4) An escape route: A way out of you momentarily halt his attack

5) His lack of skill using the stick. The more skilled he is with the weapon the less your skills will matter. Unfortunately you have no control over this.
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Re: Seisan Jump back

Postby Van Canna » Thu Nov 19, 2020 4:27 pm

Part 2 range theory:
In stick defense where the stick is longer than 4 1/2 feet --long enough where it takes two hands to really effectively use it most self defense schools have a three range or 3 window theory. The terminology may change but the concept is pretty consistent from program to program

The outer window (range) is the space where he is too far away to hit you (out of range). In this range you need to increase that distance using footwork, angling and shields to move to your escape route. In outer range you are looking for a non-engagement strategy.
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Re: Seisan Jump back

Postby Van Canna » Thu Nov 19, 2020 4:28 pm

The middle window

is where he is going to hit you with the tip or end of the stick is in a range to do damage. This is obviously the worse place to be and you have to make a decision to move to the inner or outer circle immediately.

It is hard to describe in print which way to go but as a general rule it will hinge on which range is easier for you to get to given your current environment and situation.
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Re: Seisan Jump back

Postby Van Canna » Thu Nov 19, 2020 4:30 pm

The inner window

the space where he is too close to hit you with the stick (or in this case bat). Understand he may back peddle to get the right distance.

What you are looking for is control of his forward elbow.

If you found a shield, say a plate you took off a table you are going to jam his elbow down and into his body.

If you are bare-handed (which would seriously ******) you are going to use your hands to drive his forward elbow down and into his body.

In inner window engagement is the primary strategy--so the opposite of outer window.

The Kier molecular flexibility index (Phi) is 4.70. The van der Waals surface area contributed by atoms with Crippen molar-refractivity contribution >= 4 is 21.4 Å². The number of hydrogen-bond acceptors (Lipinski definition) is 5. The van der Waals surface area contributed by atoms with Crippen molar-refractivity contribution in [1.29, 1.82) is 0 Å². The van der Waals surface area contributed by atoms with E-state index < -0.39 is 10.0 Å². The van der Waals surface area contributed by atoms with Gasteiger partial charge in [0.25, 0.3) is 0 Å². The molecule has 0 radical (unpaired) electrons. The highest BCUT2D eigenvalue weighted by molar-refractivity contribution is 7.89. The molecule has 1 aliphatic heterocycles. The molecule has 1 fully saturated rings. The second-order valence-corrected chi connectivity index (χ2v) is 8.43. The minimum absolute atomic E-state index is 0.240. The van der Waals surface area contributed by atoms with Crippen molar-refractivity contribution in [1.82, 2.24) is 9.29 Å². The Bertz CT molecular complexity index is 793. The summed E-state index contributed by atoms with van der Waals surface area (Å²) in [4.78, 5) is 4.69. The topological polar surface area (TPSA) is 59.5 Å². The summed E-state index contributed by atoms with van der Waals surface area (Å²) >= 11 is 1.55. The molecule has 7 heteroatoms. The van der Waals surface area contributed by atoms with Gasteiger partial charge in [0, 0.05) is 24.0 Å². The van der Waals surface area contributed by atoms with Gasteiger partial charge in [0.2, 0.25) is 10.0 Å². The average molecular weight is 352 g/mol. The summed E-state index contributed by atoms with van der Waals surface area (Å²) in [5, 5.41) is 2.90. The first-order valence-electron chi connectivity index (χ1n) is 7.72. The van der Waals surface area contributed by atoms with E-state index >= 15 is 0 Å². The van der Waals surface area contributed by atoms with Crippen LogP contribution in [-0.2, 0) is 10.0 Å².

You are not trying to injure his elbow but instead restrict his ability to swing the stick at you by retarding the range of motion of his forward elbow by jamming it against his own body.


If you are successful in jamming his elbow attempting to get behind him and keeping him from turning is a smart play.
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Re: Seisan Jump back

Postby Van Canna » Thu Nov 19, 2020 4:34 pm

If you can't get away from it, the best way to defend yourself against a baseball bat or any swinging weapon like it... is this:

When your attacker winds up for a swing, immediately step straight in towards them so that they can't hit you within the proper radius of the swing.

Grab their wrists or forearms or the lower part of the bat before they can start the momentum going.

You'll be suddenly in their face which they don't expect, they won't be able to swing it at you properly or with enough force to do serious damage, and you are in a position to overpower them.

Step in, grab their arm, and then it's up to you how you deal with it… you could try to take the bat from their hands but it's difficult to do if they aren't distracted by something else…

I recommend kneeing them in the balls (if they're male) or head butting them in the nose, or stomping on their foot as hard as you can.

Whatever it takes to get them to lose their focus, and allow you to either take the bat from their hands or get away.